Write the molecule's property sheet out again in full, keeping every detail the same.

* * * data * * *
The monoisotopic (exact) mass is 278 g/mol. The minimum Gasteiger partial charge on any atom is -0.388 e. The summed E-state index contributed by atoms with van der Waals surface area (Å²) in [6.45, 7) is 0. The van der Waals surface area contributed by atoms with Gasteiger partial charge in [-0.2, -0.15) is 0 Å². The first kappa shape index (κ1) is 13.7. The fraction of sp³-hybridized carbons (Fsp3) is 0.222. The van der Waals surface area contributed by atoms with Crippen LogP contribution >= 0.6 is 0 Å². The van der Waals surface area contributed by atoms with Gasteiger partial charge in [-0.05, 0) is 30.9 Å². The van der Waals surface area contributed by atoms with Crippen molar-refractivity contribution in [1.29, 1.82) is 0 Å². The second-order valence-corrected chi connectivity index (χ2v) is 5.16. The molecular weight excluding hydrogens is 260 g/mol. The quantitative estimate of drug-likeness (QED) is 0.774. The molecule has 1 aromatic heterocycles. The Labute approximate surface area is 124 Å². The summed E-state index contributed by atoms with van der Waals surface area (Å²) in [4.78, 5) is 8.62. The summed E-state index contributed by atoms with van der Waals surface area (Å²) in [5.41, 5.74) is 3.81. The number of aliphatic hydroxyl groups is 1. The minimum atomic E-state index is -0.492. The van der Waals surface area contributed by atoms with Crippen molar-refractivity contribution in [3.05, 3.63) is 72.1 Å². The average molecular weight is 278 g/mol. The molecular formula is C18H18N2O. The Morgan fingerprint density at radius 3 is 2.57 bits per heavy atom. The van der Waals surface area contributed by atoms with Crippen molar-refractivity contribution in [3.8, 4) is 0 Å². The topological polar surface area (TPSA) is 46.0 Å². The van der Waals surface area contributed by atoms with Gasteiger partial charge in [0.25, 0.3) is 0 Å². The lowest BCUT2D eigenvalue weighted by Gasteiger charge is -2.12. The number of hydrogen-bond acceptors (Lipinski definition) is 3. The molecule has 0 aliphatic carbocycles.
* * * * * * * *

The monoisotopic (exact) mass is 278 g/mol. The minimum Gasteiger partial charge on any atom is -0.388 e. The summed E-state index contributed by atoms with van der Waals surface area (Å²) in [6.45, 7) is 0. The van der Waals surface area contributed by atoms with Gasteiger partial charge in [-0.2, -0.15) is 0 Å². The first kappa shape index (κ1) is 13.7. The fraction of sp³-hybridized carbons (Fsp3) is 0.222. The van der Waals surface area contributed by atoms with Crippen LogP contribution >= 0.6 is 0 Å². The van der Waals surface area contributed by atoms with Gasteiger partial charge in [-0.05, 0) is 30.9 Å². The van der Waals surface area contributed by atoms with Crippen molar-refractivity contribution in [1.29, 1.82) is 0 Å². The second-order valence-corrected chi connectivity index (χ2v) is 5.16. The molecular weight excluding hydrogens is 260 g/mol. The quantitative estimate of drug-likeness (QED) is 0.774. The molecule has 1 aromatic heterocycles. The Labute approximate surface area is 124 Å². The summed E-state index contributed by atoms with van der Waals surface area (Å²) in [4.78, 5) is 8.62. The summed E-state index contributed by atoms with van der Waals surface area (Å²) in [5.41, 5.74) is 3.81. The number of aliphatic hydroxyl groups is 1. The minimum atomic E-state index is -0.492. The van der Waals surface area contributed by atoms with Crippen molar-refractivity contribution in [3.05, 3.63) is 72.1 Å². The average molecular weight is 278 g/mol. The molecular formula is C18H18N2O. The Morgan fingerprint density at radius 3 is 2.57 bits per heavy atom. The van der Waals surface area contributed by atoms with Crippen molar-refractivity contribution in [3.8, 4) is 0 Å². The topological polar surface area (TPSA) is 46.0 Å². The van der Waals surface area contributed by atoms with Gasteiger partial charge in [0.25, 0.3) is 0 Å². The lowest BCUT2D eigenvalue weighted by Gasteiger charge is -2.12. The number of hydrogen-bond acceptors (Lipinski definition) is 3. The molecule has 0 aliphatic carbocycles.